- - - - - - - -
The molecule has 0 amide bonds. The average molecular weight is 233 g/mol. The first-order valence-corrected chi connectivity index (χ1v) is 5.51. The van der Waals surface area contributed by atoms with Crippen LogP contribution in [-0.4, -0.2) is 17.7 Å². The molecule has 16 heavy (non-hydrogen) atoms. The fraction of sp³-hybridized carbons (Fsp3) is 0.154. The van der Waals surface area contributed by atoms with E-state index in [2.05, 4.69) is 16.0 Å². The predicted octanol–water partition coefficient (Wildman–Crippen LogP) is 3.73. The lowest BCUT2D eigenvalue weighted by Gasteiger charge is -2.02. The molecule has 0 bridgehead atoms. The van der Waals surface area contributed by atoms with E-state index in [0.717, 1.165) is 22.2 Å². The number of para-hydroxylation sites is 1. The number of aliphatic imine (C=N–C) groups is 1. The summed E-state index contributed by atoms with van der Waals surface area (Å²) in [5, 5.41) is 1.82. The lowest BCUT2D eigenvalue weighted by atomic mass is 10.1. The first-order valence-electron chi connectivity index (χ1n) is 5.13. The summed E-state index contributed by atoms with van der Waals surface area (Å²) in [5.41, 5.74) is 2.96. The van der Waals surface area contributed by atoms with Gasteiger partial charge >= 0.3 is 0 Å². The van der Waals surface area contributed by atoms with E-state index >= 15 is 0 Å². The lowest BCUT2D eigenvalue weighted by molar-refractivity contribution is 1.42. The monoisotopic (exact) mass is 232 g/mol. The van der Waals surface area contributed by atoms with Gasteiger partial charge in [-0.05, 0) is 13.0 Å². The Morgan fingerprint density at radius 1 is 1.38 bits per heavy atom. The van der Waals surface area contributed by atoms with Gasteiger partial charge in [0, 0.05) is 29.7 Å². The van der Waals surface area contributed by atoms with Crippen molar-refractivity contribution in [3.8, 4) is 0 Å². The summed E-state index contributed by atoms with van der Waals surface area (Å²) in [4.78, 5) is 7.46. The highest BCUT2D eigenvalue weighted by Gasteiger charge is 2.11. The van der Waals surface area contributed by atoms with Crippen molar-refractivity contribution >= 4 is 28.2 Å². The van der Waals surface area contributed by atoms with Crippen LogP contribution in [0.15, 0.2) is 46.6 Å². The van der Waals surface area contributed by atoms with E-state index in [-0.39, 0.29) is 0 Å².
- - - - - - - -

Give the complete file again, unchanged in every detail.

The molecule has 0 amide bonds. The average molecular weight is 233 g/mol. The first-order valence-corrected chi connectivity index (χ1v) is 5.51. The van der Waals surface area contributed by atoms with Crippen LogP contribution in [-0.4, -0.2) is 17.7 Å². The molecule has 16 heavy (non-hydrogen) atoms. The fraction of sp³-hybridized carbons (Fsp3) is 0.154. The van der Waals surface area contributed by atoms with E-state index in [2.05, 4.69) is 16.0 Å². The predicted octanol–water partition coefficient (Wildman–Crippen LogP) is 3.73. The lowest BCUT2D eigenvalue weighted by Gasteiger charge is -2.02. The molecule has 0 bridgehead atoms. The van der Waals surface area contributed by atoms with E-state index in [0.717, 1.165) is 22.2 Å². The number of para-hydroxylation sites is 1. The number of aliphatic imine (C=N–C) groups is 1. The summed E-state index contributed by atoms with van der Waals surface area (Å²) in [5, 5.41) is 1.82. The lowest BCUT2D eigenvalue weighted by atomic mass is 10.1. The first-order valence-electron chi connectivity index (χ1n) is 5.13. The summed E-state index contributed by atoms with van der Waals surface area (Å²) in [5.41, 5.74) is 2.96. The van der Waals surface area contributed by atoms with Gasteiger partial charge >= 0.3 is 0 Å². The van der Waals surface area contributed by atoms with E-state index >= 15 is 0 Å². The lowest BCUT2D eigenvalue weighted by molar-refractivity contribution is 1.42. The monoisotopic (exact) mass is 232 g/mol. The van der Waals surface area contributed by atoms with Gasteiger partial charge in [-0.05, 0) is 13.0 Å². The Morgan fingerprint density at radius 1 is 1.38 bits per heavy atom. The van der Waals surface area contributed by atoms with Gasteiger partial charge in [0, 0.05) is 29.7 Å². The van der Waals surface area contributed by atoms with Crippen molar-refractivity contribution in [3.8, 4) is 0 Å². The summed E-state index contributed by atoms with van der Waals surface area (Å²) in [4.78, 5) is 7.46. The highest BCUT2D eigenvalue weighted by Gasteiger charge is 2.11. The van der Waals surface area contributed by atoms with Crippen molar-refractivity contribution >= 4 is 28.2 Å². The van der Waals surface area contributed by atoms with Crippen LogP contribution in [0.15, 0.2) is 46.6 Å². The van der Waals surface area contributed by atoms with E-state index in [-0.39, 0.29) is 0 Å².